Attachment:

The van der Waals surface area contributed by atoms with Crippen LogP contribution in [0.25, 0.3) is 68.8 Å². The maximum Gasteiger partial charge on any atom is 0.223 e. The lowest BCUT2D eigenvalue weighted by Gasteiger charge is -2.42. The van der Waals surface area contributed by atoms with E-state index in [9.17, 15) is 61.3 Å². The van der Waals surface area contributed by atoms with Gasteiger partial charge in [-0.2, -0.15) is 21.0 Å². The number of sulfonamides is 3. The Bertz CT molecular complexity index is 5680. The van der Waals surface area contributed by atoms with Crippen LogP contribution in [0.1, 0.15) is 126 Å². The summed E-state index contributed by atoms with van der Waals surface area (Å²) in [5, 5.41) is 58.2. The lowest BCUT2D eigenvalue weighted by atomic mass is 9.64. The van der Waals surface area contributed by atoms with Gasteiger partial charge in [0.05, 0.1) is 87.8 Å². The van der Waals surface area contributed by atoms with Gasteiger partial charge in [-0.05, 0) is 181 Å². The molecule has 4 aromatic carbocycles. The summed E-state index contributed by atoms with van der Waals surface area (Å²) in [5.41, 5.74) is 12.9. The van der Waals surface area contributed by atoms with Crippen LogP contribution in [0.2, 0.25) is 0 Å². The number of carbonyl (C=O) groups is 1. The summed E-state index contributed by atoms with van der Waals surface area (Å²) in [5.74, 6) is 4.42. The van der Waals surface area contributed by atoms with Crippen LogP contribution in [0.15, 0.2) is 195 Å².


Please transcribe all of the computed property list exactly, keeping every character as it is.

The van der Waals surface area contributed by atoms with Crippen LogP contribution in [0.25, 0.3) is 68.8 Å². The maximum Gasteiger partial charge on any atom is 0.223 e. The lowest BCUT2D eigenvalue weighted by Gasteiger charge is -2.42. The van der Waals surface area contributed by atoms with E-state index in [9.17, 15) is 61.3 Å². The van der Waals surface area contributed by atoms with Gasteiger partial charge in [-0.2, -0.15) is 21.0 Å². The number of sulfonamides is 3. The Bertz CT molecular complexity index is 5680. The van der Waals surface area contributed by atoms with Crippen LogP contribution in [0.1, 0.15) is 126 Å². The summed E-state index contributed by atoms with van der Waals surface area (Å²) in [5, 5.41) is 58.2. The lowest BCUT2D eigenvalue weighted by atomic mass is 9.64. The van der Waals surface area contributed by atoms with Gasteiger partial charge in [0.05, 0.1) is 87.8 Å². The van der Waals surface area contributed by atoms with Gasteiger partial charge in [-0.05, 0) is 181 Å². The molecule has 4 aromatic carbocycles. The summed E-state index contributed by atoms with van der Waals surface area (Å²) in [5.41, 5.74) is 12.9. The van der Waals surface area contributed by atoms with Crippen LogP contribution in [0.2, 0.25) is 0 Å². The number of carbonyl (C=O) groups is 1. The summed E-state index contributed by atoms with van der Waals surface area (Å²) in [5.74, 6) is 4.42. The van der Waals surface area contributed by atoms with Crippen LogP contribution in [0.15, 0.2) is 195 Å².